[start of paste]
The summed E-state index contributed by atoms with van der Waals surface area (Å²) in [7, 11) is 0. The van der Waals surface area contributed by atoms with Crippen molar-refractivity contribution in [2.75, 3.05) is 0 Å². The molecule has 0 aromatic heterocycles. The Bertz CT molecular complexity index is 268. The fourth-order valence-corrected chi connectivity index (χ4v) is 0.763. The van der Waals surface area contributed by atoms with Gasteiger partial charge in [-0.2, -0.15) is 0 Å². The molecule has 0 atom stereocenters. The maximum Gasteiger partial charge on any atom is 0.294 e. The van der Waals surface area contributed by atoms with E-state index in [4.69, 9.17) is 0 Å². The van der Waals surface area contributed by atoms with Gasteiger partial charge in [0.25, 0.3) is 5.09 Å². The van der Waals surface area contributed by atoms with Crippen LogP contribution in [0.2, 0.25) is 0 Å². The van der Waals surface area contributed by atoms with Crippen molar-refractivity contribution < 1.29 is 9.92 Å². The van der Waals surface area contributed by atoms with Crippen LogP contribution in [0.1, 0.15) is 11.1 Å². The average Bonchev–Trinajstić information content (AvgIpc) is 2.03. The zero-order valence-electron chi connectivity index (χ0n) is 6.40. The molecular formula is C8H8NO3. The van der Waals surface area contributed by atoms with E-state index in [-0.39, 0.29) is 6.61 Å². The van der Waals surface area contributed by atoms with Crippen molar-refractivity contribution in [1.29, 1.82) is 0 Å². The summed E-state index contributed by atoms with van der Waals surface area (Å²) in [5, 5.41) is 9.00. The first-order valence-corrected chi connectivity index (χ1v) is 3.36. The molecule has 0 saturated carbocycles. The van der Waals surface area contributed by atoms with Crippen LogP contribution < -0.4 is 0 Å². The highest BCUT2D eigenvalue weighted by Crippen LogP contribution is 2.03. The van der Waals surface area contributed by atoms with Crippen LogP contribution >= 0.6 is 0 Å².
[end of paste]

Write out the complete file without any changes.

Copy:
The summed E-state index contributed by atoms with van der Waals surface area (Å²) in [7, 11) is 0. The van der Waals surface area contributed by atoms with Crippen molar-refractivity contribution in [2.75, 3.05) is 0 Å². The molecule has 0 aromatic heterocycles. The Bertz CT molecular complexity index is 268. The fourth-order valence-corrected chi connectivity index (χ4v) is 0.763. The van der Waals surface area contributed by atoms with Gasteiger partial charge in [-0.2, -0.15) is 0 Å². The molecule has 0 atom stereocenters. The maximum Gasteiger partial charge on any atom is 0.294 e. The van der Waals surface area contributed by atoms with E-state index in [4.69, 9.17) is 0 Å². The van der Waals surface area contributed by atoms with Gasteiger partial charge in [0.25, 0.3) is 5.09 Å². The van der Waals surface area contributed by atoms with Crippen LogP contribution in [0.2, 0.25) is 0 Å². The van der Waals surface area contributed by atoms with Crippen molar-refractivity contribution < 1.29 is 9.92 Å². The van der Waals surface area contributed by atoms with Crippen LogP contribution in [0.1, 0.15) is 11.1 Å². The average Bonchev–Trinajstić information content (AvgIpc) is 2.03. The zero-order valence-electron chi connectivity index (χ0n) is 6.40. The molecular formula is C8H8NO3. The van der Waals surface area contributed by atoms with E-state index in [-0.39, 0.29) is 6.61 Å². The van der Waals surface area contributed by atoms with Crippen molar-refractivity contribution in [1.29, 1.82) is 0 Å². The summed E-state index contributed by atoms with van der Waals surface area (Å²) in [5, 5.41) is 9.00. The first-order valence-corrected chi connectivity index (χ1v) is 3.36. The molecule has 0 saturated carbocycles. The van der Waals surface area contributed by atoms with Crippen LogP contribution < -0.4 is 0 Å². The highest BCUT2D eigenvalue weighted by Crippen LogP contribution is 2.03. The van der Waals surface area contributed by atoms with Crippen LogP contribution >= 0.6 is 0 Å².